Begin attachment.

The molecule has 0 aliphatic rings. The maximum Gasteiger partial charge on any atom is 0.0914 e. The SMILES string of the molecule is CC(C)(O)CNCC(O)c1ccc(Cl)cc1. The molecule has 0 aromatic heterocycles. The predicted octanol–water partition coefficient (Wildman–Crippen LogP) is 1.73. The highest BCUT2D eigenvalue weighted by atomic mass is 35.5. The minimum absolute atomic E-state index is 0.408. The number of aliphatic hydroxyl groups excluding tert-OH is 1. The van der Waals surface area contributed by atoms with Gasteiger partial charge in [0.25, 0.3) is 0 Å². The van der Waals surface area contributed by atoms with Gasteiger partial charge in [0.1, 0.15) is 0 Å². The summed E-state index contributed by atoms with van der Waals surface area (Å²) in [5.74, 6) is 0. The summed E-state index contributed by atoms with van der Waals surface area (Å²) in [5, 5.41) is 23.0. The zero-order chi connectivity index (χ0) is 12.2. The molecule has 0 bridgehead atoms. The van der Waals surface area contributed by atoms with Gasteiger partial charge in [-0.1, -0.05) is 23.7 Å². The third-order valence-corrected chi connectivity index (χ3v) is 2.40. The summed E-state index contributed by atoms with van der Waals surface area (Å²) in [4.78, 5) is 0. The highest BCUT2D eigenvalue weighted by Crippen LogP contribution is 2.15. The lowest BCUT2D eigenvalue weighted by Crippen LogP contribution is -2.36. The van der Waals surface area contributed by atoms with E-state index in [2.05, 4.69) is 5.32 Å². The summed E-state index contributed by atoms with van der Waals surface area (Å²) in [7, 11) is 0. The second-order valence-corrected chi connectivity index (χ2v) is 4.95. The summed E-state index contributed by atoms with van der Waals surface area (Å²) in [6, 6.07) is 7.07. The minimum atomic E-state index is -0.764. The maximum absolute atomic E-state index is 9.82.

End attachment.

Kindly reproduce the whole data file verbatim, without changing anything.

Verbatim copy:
The molecule has 0 aliphatic rings. The maximum Gasteiger partial charge on any atom is 0.0914 e. The SMILES string of the molecule is CC(C)(O)CNCC(O)c1ccc(Cl)cc1. The molecule has 0 aromatic heterocycles. The predicted octanol–water partition coefficient (Wildman–Crippen LogP) is 1.73. The highest BCUT2D eigenvalue weighted by atomic mass is 35.5. The minimum absolute atomic E-state index is 0.408. The number of aliphatic hydroxyl groups excluding tert-OH is 1. The van der Waals surface area contributed by atoms with Gasteiger partial charge in [0.25, 0.3) is 0 Å². The van der Waals surface area contributed by atoms with Gasteiger partial charge in [0.1, 0.15) is 0 Å². The summed E-state index contributed by atoms with van der Waals surface area (Å²) in [5.74, 6) is 0. The summed E-state index contributed by atoms with van der Waals surface area (Å²) in [5, 5.41) is 23.0. The zero-order chi connectivity index (χ0) is 12.2. The molecule has 0 bridgehead atoms. The van der Waals surface area contributed by atoms with Gasteiger partial charge in [-0.1, -0.05) is 23.7 Å². The third-order valence-corrected chi connectivity index (χ3v) is 2.40. The summed E-state index contributed by atoms with van der Waals surface area (Å²) in [4.78, 5) is 0. The highest BCUT2D eigenvalue weighted by Crippen LogP contribution is 2.15. The lowest BCUT2D eigenvalue weighted by Crippen LogP contribution is -2.36. The van der Waals surface area contributed by atoms with E-state index in [2.05, 4.69) is 5.32 Å². The summed E-state index contributed by atoms with van der Waals surface area (Å²) in [7, 11) is 0. The second-order valence-corrected chi connectivity index (χ2v) is 4.95. The summed E-state index contributed by atoms with van der Waals surface area (Å²) in [6, 6.07) is 7.07. The minimum atomic E-state index is -0.764. The maximum absolute atomic E-state index is 9.82.